Expert Embed Program in New Jersey Expanding Collaborative Redevelopment Platform to 8 New Cities
Promising inter-agency redevelopment initiative is expanding to Jersey City, Newark and 6 other cities in the Garden State.
Based on impressive early results reducing barriers to brownfield redevelopment, the New Jersey Economic Development Authority (NJEDA) and New Jersey Department of Environmental Protection (NJDEP) last month jointly announced the expansion of the state’s Community Collaborative Initiative (CCI) into Bridgeton, Jersey City, Millville, Newark, Paterson, Paulsboro, Salem City and Vineland.
In the four cities where it currently operates, Bayonne, Camden, Perth Amboy and Trenton, New Jersey’s innovative CCI embeds NJDEP staff directly within communities, where their knowledge and expertise is deployed to address environmental concerns on the ground. The initiative creates the kind of embedded communication that fosters closer working relationships and generates the insights necessary to overcome obstacles to redevelopment. And, by targeting communities where multiple environmental stressors exist, CCI works to open pathways to the remediation and redevelopment of contaminated sites that leads to the kind of multi-dimensional revitalization that produces environmental, economic and community benefits that stack to generate benefits orders of magnitude in size.
“The program has already been a tremendous success, and we are excited to help more communities throughout the state do the long-term planning necessary to address and remediate the unique environmental challenges faced by individual cities and neighborhoods,” said NJDEP Commissioner Catherine R. McCabe.
Success in Camden helped lay the groundwork for expansion of the immersive redevelopment program. There, CCI staff collaborated with local leaders and NJDEP experts to jumpstart the process of transforming the old 61-acre Harrison Avenue Landfill, shown below, into the new Cramer Hill Park with restored shoreline and uplands, new tidal wetlands, recreational amenities for residents and a solar field (or “brightfield”).
CCI cultivated similar success in Perth Amboy, where embedded staff facilitated the launch of a project to clean up a 6-acre scrap heap and build a new park. And in Trenton, CCI staff helped to advance the development of the Assunpink Greenway Park—a 99-acre redevelopment project that will include soccer fields, a waterfront walk and other amenities (a portion of which is shown at the top).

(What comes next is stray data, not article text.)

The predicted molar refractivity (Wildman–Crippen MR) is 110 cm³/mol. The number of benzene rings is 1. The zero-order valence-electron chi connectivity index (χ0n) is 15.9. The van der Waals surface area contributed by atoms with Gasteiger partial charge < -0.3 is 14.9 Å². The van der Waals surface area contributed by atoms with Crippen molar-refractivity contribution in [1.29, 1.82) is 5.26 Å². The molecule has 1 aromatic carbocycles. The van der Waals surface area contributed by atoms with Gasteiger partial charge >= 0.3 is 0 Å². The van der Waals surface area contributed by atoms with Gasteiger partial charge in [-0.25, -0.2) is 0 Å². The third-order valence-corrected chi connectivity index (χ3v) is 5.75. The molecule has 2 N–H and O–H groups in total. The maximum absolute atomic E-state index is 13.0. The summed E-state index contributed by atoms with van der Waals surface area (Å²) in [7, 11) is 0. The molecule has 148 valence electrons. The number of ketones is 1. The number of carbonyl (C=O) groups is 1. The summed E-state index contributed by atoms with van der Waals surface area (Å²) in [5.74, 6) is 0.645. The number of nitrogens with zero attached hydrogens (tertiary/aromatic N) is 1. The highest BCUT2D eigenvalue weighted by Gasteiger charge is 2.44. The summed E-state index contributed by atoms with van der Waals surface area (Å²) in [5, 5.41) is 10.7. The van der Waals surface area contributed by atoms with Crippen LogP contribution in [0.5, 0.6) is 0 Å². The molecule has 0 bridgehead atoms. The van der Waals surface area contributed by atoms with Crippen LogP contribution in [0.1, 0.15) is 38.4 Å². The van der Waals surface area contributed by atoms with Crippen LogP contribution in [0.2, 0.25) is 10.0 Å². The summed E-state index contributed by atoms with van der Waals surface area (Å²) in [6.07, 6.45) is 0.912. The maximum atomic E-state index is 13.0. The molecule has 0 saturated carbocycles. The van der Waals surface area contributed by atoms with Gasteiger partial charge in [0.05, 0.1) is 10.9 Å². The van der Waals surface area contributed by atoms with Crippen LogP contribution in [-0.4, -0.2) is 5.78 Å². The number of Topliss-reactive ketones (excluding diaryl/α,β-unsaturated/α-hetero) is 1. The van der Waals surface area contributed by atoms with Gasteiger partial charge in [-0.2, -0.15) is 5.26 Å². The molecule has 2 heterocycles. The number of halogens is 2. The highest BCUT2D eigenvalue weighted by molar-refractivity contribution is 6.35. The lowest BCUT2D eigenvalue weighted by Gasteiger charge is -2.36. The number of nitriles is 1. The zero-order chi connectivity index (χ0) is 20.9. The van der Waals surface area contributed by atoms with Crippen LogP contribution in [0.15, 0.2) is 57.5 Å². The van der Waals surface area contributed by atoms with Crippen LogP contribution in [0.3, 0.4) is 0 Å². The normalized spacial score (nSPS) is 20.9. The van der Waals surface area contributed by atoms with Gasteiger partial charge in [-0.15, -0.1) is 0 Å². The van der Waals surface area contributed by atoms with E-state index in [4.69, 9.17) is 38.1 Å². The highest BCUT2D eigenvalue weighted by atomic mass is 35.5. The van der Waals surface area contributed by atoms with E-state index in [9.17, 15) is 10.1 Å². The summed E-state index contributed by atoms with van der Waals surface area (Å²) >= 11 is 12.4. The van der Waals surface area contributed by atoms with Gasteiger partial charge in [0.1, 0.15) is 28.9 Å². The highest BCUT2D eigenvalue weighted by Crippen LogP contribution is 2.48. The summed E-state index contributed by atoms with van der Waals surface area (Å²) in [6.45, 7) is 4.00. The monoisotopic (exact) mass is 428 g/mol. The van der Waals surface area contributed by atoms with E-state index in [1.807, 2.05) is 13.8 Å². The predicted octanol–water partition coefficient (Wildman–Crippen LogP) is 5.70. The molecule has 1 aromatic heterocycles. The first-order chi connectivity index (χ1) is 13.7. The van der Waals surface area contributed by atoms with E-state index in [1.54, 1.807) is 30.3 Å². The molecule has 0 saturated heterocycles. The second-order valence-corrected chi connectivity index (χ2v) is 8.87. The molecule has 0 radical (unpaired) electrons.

Leaning onto this track record of redevelopment success, this March the NJEDA and NJDEP announced their intentions to expand the collaborative inter-agency CCI partnership. Under the expanded partnership, NJEDA funding will supplement the existing two full-time equivalent NJDEP employees dedicated to CCI with an additional six full-time equivalent employees. These new full-time employees will work with community leaders, developers and government officials in the newly-added cities to facilitate brownfield remediation that aligns with the communities’ priorities and plans for the future.
“Governor Murphy’s economic development vision recognizes that growth and environmental protection are not competing priorities, but instead complementary goals. That is why we are focused on undertaking smart, targeted investments in New Jersey’s communities that take a comprehensive approach to tackling long-standing environmental and economic challenges,” said Tim Sullivan, CEO of the NJEDA. “Given CCI’s track record of effectively addressing environmental issues in ways that accommodate the local community’s needs, the NJEDA is proud to partner with the NJDEP to expand the initiative into additional communities around the state.”
In the Garden State, with as long an industrial development history as any patch of land on the continent, the need to process legacy sites and redevelop brownfields is a necessity. As NJEDA’s Sullivan and NJDEP’s McCabe jointly penned in a recent Op-Ed:
Governor Murphy’s economic plan specifically identifies remediation and redevelopment of brownfield sites as critical components to stimulating economic growth, and include a series of brownfields-specific investment programs, including an expanded brownfield redevelopment tax credit as well as an enhanced loan program administered through the NJEDA.
To read Governor Murphy's complete economic plan, please visit https://nj.gov/economicplan.
To learn more about redevelopment in New Jersey, redevelopment in Opportunity Zones and brownfield redevelopment in general, don’t miss the next national Opportunity Zone Boot Camp & Pitch Competition coming to NJIT in downtown Newark, New Jersey, conveniently located just minutes from the airport.
About the New Jersey Economic Development Authority
The New Jersey Economic Development Authority (NJEDA) serves as the State’s principal agency for driving economic growth. The NJEDA is committed to making New Jersey a national model for inclusive and sustainable economic development by focusing on key strategies to help build strong and dynamic communities, create good jobs for New Jersey residents, and provide pathways to a stronger and fairer economy. Through partnerships with a diverse range of stakeholders, the NJEDA creates and implements initiatives to enhance the economic vitality and quality of life in the State and strengthen New Jersey’s long-term economic competitiveness.